One girl under 15 is married every seven seconds, according to new analysis by Save the Children that reveals the scale of the threat posed by child marriage to education, health and children’s safety.
Girls as young as 10 are marrying – to much older men – in countries like Afghanistan, Yemen, India, and Somalia.
A new report released Monday by Save the Children, Every Last Girl: Free to live, free to learn, free from harm, has ranked countries in an index from the best to worst country in which to be a girl, based on child marriage, schooling, teen pregnancy, maternal deaths, and number of female representatives in national government.
Countries at the bottom of the index include Niger, Chad, Central African Republic, Mali and Somalia, many of which have high rates of child marriage. Countries at the top include Sweden, Finland, Norway, Netherlands and Belgium.
“Child marriage starts a cycle of disadvantage that denies girls the opportunity to learn, develop and be children,” said Carolyn Miles, president & CEO of Save the Children.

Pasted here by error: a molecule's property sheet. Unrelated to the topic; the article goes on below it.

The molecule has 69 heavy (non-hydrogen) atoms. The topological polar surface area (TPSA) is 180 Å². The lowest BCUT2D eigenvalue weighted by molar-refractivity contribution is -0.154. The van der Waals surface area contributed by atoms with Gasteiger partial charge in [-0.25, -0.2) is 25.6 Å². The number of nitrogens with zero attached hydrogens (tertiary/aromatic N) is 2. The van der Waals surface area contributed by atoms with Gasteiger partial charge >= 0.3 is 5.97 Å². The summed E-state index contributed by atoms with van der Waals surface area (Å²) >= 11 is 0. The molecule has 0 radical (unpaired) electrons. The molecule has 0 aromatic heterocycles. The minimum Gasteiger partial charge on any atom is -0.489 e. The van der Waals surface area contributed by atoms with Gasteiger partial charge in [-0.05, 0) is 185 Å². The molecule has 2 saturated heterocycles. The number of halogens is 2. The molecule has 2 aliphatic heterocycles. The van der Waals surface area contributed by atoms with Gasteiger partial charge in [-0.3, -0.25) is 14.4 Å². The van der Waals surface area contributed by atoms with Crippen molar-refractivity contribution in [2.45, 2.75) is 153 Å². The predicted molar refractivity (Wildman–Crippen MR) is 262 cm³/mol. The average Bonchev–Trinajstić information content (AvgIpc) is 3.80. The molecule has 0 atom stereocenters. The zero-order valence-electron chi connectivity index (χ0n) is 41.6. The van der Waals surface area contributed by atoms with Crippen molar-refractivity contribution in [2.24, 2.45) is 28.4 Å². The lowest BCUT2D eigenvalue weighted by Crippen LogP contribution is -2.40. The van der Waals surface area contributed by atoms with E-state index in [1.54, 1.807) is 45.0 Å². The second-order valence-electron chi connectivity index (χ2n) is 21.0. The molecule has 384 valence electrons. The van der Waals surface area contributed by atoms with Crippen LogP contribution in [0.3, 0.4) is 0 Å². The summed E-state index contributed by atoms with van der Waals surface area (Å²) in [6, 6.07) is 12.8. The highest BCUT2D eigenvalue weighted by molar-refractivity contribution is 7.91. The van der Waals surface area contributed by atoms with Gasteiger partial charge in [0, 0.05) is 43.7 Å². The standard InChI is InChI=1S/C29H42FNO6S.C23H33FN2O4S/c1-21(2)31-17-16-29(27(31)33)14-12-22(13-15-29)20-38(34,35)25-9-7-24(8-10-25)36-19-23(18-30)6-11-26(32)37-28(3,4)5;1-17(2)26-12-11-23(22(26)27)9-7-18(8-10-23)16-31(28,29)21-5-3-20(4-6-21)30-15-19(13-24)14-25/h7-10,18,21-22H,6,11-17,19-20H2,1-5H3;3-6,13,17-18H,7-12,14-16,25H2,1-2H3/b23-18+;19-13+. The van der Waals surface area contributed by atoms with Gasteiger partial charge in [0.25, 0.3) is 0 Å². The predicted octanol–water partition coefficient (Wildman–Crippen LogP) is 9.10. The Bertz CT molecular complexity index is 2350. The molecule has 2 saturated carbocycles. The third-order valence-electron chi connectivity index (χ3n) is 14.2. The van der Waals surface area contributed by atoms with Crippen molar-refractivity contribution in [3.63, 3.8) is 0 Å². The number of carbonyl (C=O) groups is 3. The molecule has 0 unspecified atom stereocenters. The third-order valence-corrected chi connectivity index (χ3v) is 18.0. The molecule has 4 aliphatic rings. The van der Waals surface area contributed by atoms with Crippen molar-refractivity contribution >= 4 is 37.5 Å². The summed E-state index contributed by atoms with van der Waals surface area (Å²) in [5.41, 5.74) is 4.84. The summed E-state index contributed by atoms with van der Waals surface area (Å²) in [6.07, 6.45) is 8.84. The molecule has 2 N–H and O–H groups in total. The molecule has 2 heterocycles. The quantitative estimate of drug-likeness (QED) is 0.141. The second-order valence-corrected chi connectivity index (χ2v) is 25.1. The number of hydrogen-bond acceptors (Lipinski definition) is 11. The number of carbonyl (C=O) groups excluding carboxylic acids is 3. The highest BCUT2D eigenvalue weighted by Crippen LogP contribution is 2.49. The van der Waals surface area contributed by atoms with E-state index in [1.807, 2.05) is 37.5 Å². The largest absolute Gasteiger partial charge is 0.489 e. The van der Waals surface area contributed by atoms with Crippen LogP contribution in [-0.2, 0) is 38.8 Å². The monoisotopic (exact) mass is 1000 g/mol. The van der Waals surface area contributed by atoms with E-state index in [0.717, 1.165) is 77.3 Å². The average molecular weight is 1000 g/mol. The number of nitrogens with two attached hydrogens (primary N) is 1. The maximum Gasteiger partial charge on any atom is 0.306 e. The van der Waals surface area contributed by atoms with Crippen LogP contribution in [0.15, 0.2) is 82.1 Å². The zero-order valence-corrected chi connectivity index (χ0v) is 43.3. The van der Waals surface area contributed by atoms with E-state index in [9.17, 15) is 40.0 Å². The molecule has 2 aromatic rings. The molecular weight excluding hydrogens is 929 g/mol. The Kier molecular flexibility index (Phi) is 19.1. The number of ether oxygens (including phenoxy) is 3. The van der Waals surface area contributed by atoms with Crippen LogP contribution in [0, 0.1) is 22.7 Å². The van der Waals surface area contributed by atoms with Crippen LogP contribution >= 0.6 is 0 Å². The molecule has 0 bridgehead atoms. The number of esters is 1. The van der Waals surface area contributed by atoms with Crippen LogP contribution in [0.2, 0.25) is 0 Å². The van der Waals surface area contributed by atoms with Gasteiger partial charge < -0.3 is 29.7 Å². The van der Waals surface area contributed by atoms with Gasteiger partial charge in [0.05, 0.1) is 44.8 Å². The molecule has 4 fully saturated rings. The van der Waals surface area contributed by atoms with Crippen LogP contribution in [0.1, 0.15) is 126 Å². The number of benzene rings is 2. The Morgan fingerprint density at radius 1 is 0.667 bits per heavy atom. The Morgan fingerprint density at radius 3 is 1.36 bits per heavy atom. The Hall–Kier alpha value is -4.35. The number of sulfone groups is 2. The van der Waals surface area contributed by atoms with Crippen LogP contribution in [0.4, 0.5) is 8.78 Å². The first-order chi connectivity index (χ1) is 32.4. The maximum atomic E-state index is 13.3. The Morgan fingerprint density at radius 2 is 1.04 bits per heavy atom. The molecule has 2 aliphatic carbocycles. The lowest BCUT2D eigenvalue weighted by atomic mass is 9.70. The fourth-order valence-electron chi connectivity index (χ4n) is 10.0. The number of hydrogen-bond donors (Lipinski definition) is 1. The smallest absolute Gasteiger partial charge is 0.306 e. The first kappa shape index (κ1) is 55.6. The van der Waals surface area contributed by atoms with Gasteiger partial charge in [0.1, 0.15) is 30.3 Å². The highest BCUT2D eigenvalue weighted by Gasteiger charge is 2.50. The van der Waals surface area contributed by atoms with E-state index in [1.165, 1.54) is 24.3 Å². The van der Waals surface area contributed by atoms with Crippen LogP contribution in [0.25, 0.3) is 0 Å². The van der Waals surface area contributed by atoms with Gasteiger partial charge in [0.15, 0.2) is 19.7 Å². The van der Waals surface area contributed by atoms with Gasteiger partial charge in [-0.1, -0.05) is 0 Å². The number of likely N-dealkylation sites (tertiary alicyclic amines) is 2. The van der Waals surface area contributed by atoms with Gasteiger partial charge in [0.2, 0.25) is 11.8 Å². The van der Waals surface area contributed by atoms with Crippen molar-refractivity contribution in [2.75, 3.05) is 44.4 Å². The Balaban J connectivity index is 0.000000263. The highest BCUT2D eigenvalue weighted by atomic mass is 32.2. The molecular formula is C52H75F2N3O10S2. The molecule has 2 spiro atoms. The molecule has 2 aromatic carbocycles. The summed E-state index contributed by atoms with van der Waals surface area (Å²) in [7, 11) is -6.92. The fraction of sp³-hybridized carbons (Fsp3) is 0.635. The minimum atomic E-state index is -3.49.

“Girls who marry too early often can’t attend school, and are more likely to face domestic violence, abuse and rape. They get pregnant and bear children before they’re physically and emotionally ready, which can have devastating consequences on their and their baby’s health.”
The international community has pledged to end child marriage by 2030, but if current trends continue, the total number of women married in childhood will grow from more than 700 million today to around 950 million by 2030, and to 1.2 billion by 2050.
Save the Children released the report ahead of International Day of the Girl on Oct. 11, a day dedicated to highlighting the barriers girls face globally and to empowering girls to reach their full potential.
Photo courtesy: Colin Crowley / Save the Children